Is T.Y. Hilton Too Inconsistent to Be a Top Fantasy Football Receiver?

T.Y. Hilton is currently being drafted as a top-12 fantasy wide receiver. While capable of having WR1 weeks, is he worth the high price tag?

I promise this isn't some scorned article from a disdainful 2014 fantasy owner of T.Y. Hilton -- in fact I had zero shares of the Indianapolis Colts' dynamic playmaker last year.

But I cannot for the life of me get behind the notion that T.Y. Hilton will be a top-12 fantasy wide receiver for this upcoming 2015 season.

Hilton is blessed with having the good fortune of playing with one of the league's best up-and-coming quarterbacks, but does that alone warrant where Hilton is currently being drafted?

Currently being drafted as a top-12 wide receiver in PPR formats according to early ADP from and, the 5' 10" wide receiver is filling out the back end of the WR1 tier.

Entering the 2015 season, T.Y. Hilton faces several conundrums that could hold him back from replicating his 2014 fantasy finish. Hilton faces competition from a crowded offense suddenly overflowing with talented skill-players, possesses serious red zone concerns, and has weekly inconsistencies that should cause fantasy owners to re-evaluate where they have Hilton on their draft boards for 2015.

Target Distribution in a Crowded Offense

Earlier this month numberFire's Scott Barrett took a look at the potential target split for the 2015 Colts. He found some rather interesting statistics on the usage of wide receivers within the Colts offense, particularly among the distribution of targets among them.

Observing a decrease over the past three years in targets directed towards the wide receivers -- 72% in 2012, 61% in 2013, 57% in 2014 -- is this trend likely to continue entering 2015?

Watching an aging Reggie Wayne fade off into the sunset after seeing a whopping 31% of Luck's attempts (194 targets!) sent his way as the team's leading receiver in 2012, Hilton has since taken over that leading WR1 role acquiring 24% of Indy's targets in '13 and 19.8% in '14 in the process.

Let me repeat that. The leading WR1 for one of the top passing offenses in the league had only 19.8% of the team's targets.

28 different receivers had a higher percentage of their team's targets thrown their way than Hilton last year. The 10 receivers being drafted before Hilton had an average target market share of 25.6%. This target distribution among the Colts' plethora of weapons should cause fantasy owners to hesitate when they see Hilton's name at the top of their ADP queue.

While it is worth noting Hilton missed one game due to injury and played about half of the season finale, it's not like he's the only receiver who missed time. 10 of the 28 receivers that surpassed Hilton's target market share percentage missed at least one game, with five of those wide receivers missing more games than Hilton.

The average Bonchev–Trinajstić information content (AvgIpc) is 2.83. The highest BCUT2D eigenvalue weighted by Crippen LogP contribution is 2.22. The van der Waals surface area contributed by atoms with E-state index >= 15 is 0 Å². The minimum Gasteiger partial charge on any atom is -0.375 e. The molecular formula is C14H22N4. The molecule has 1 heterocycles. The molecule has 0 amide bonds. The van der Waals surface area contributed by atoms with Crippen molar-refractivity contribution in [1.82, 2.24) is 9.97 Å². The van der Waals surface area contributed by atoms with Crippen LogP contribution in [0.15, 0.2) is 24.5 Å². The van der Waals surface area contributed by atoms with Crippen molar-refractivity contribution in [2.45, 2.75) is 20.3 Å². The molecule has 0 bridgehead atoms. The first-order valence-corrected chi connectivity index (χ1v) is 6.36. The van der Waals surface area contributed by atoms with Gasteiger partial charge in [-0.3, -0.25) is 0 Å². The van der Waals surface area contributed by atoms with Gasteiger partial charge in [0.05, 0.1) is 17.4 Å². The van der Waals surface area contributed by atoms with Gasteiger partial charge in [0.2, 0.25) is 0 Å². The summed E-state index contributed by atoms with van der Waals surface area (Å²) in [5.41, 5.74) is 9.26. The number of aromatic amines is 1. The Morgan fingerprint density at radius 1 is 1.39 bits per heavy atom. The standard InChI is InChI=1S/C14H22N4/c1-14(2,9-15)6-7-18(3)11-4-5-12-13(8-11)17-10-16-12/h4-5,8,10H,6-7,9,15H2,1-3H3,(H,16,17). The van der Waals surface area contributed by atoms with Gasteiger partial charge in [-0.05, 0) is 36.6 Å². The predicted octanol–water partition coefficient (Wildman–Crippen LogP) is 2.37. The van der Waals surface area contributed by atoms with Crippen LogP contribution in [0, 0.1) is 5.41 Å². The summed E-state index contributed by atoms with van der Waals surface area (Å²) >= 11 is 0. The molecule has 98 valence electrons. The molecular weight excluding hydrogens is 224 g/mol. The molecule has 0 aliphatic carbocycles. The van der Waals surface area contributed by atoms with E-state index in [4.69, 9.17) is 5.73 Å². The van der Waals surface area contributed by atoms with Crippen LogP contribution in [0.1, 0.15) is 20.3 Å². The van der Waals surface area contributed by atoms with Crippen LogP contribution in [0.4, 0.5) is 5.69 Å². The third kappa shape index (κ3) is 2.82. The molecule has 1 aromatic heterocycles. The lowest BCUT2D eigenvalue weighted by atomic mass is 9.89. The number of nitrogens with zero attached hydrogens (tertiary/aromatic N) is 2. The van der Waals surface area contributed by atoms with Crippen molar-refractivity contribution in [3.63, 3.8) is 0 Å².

Sure, the Colts parted ways with Wayne and an ineffective Hakeem Nicks this offseason and their associated 186 targets, but they've added Andre Johnson, Duron Carter, and Vincent Brown -- and also drafted Phillip Dorsett in the first round -- to help alleviate any concerns for their star quarterback.

Indianapolis has also provided Luck with two receiving tight ends and several running backs capable of becoming outlet receivers. This mix of veterans and unproven youth, combined with Hilton and second-year receiver Donte Moncrief, should help keep Luck firing away as he tries to take Indy further in the playoffs.

Hilton is coming off the heels of a 131-target season -- tied for 15th-most in the league -- but is there reason to believe Hilton could do more with an uptick in balls thrown his way?

RecRec MS %Rec YardsRec Yards MS %Rec NEPTarTar MS %Target NEPCatch Rate

Looking back at Hilton's three-year career to date, he's increased his receiving yards, Reception Net Expected Points (NEP), Target NEP, and his catch rate -- something rather impressive considering his average depth of target of 14.5 yards.

Net Expected Points or NEP, is numberFire's signature metric that quantifies a player's production versus what is expected of them on a given play. You can learn more about NEP in our glossary.

A yardage hog in offensive coordinator Pep Hamilton's offense, Hilton has seen over 28% of the team's receiving yards since he claimed that top WR1 position. A high percentage of that comes from explosive plays -- plays that travel 40-plus yards. In fact, Hilton ranks tied for third since 2012 in these type of plays, trailing only DeSean Jackson and A.J. Green. Hilton has hauled in 17 of these explosive plays -- picking up nearly half of Andrew Luck's 35 completions (2nd most) for 40-plus yards as a quality deep target for the young gunslinger.

While fun to watch, the inconsistent manner in which these are thrown make for very volatile fantasy plays. Add in newcomer Phillip Dorsett -- who is built (and plays) very similarly to Hilton with his 5' 10", 185-pound frame -- and speculation starts to creep in as to how many of these explosive plays Dorsett will steal from the incumbent.